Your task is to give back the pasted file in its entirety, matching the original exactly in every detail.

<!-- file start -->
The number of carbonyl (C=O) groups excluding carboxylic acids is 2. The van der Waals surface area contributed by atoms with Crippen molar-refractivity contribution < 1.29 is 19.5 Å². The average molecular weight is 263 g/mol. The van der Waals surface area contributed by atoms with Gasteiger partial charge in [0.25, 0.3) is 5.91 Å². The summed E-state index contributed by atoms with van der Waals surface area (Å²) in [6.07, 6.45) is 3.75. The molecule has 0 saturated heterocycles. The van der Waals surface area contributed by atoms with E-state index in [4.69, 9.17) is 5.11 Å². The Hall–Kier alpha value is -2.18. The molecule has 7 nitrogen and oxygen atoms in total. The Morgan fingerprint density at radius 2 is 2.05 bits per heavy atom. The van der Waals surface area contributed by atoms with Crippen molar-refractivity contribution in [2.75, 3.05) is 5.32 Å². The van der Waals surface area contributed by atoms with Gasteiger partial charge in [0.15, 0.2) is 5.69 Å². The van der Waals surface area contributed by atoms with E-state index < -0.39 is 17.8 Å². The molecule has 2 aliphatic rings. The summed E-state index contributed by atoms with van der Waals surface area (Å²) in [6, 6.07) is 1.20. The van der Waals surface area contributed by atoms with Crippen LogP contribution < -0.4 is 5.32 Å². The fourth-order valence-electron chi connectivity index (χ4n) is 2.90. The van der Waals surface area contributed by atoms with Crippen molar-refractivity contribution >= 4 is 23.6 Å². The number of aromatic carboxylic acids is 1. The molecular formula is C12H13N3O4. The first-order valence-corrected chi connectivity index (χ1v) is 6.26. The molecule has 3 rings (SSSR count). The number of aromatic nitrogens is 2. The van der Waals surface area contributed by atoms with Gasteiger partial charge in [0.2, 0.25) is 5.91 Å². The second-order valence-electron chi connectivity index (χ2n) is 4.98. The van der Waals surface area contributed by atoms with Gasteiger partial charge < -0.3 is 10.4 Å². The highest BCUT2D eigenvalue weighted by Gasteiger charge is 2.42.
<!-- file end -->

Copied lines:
The number of carbonyl (C=O) groups excluding carboxylic acids is 2. The van der Waals surface area contributed by atoms with Crippen molar-refractivity contribution < 1.29 is 19.5 Å². The average molecular weight is 263 g/mol. The van der Waals surface area contributed by atoms with Gasteiger partial charge in [0.25, 0.3) is 5.91 Å². The summed E-state index contributed by atoms with van der Waals surface area (Å²) in [6.07, 6.45) is 3.75. The molecule has 0 saturated heterocycles. The van der Waals surface area contributed by atoms with E-state index in [4.69, 9.17) is 5.11 Å². The Hall–Kier alpha value is -2.18. The molecule has 7 nitrogen and oxygen atoms in total. The Morgan fingerprint density at radius 2 is 2.05 bits per heavy atom. The van der Waals surface area contributed by atoms with Crippen molar-refractivity contribution in [2.75, 3.05) is 5.32 Å². The van der Waals surface area contributed by atoms with Gasteiger partial charge in [0.15, 0.2) is 5.69 Å². The van der Waals surface area contributed by atoms with E-state index < -0.39 is 17.8 Å². The molecule has 2 aliphatic rings. The summed E-state index contributed by atoms with van der Waals surface area (Å²) in [6, 6.07) is 1.20. The van der Waals surface area contributed by atoms with Crippen LogP contribution < -0.4 is 5.32 Å². The fourth-order valence-electron chi connectivity index (χ4n) is 2.90. The van der Waals surface area contributed by atoms with Crippen molar-refractivity contribution >= 4 is 23.6 Å². The number of aromatic carboxylic acids is 1. The molecular formula is C12H13N3O4. The first-order valence-corrected chi connectivity index (χ1v) is 6.26. The molecule has 3 rings (SSSR count). The number of aromatic nitrogens is 2. The van der Waals surface area contributed by atoms with Gasteiger partial charge in [0.2, 0.25) is 5.91 Å². The second-order valence-electron chi connectivity index (χ2n) is 4.98. The van der Waals surface area contributed by atoms with Gasteiger partial charge < -0.3 is 10.4 Å². The highest BCUT2D eigenvalue weighted by Gasteiger charge is 2.42.